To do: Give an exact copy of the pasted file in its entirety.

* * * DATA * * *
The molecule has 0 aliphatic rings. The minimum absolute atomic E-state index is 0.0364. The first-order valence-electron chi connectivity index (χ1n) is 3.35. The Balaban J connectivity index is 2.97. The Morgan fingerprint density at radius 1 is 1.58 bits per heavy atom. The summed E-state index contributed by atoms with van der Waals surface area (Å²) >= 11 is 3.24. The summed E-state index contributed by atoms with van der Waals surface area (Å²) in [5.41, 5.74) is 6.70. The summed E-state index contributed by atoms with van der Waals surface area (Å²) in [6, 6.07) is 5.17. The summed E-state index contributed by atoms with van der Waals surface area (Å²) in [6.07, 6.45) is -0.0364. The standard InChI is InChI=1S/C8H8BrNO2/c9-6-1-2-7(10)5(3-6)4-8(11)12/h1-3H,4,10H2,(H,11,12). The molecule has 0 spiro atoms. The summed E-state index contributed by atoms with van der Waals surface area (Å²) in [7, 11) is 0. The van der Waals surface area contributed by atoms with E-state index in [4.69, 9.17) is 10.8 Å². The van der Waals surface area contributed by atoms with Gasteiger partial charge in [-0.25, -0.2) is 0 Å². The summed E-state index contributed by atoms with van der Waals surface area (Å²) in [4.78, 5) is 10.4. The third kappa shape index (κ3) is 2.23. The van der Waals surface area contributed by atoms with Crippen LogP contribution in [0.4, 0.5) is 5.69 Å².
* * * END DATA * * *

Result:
The molecule has 0 aliphatic rings. The minimum absolute atomic E-state index is 0.0364. The first-order valence-electron chi connectivity index (χ1n) is 3.35. The Balaban J connectivity index is 2.97. The Morgan fingerprint density at radius 1 is 1.58 bits per heavy atom. The summed E-state index contributed by atoms with van der Waals surface area (Å²) >= 11 is 3.24. The summed E-state index contributed by atoms with van der Waals surface area (Å²) in [5.41, 5.74) is 6.70. The summed E-state index contributed by atoms with van der Waals surface area (Å²) in [6, 6.07) is 5.17. The summed E-state index contributed by atoms with van der Waals surface area (Å²) in [6.07, 6.45) is -0.0364. The standard InChI is InChI=1S/C8H8BrNO2/c9-6-1-2-7(10)5(3-6)4-8(11)12/h1-3H,4,10H2,(H,11,12). The molecule has 0 spiro atoms. The summed E-state index contributed by atoms with van der Waals surface area (Å²) in [7, 11) is 0. The van der Waals surface area contributed by atoms with E-state index in [4.69, 9.17) is 10.8 Å². The van der Waals surface area contributed by atoms with Gasteiger partial charge in [-0.25, -0.2) is 0 Å². The summed E-state index contributed by atoms with van der Waals surface area (Å²) in [4.78, 5) is 10.4. The third kappa shape index (κ3) is 2.23. The van der Waals surface area contributed by atoms with Crippen LogP contribution in [0.4, 0.5) is 5.69 Å².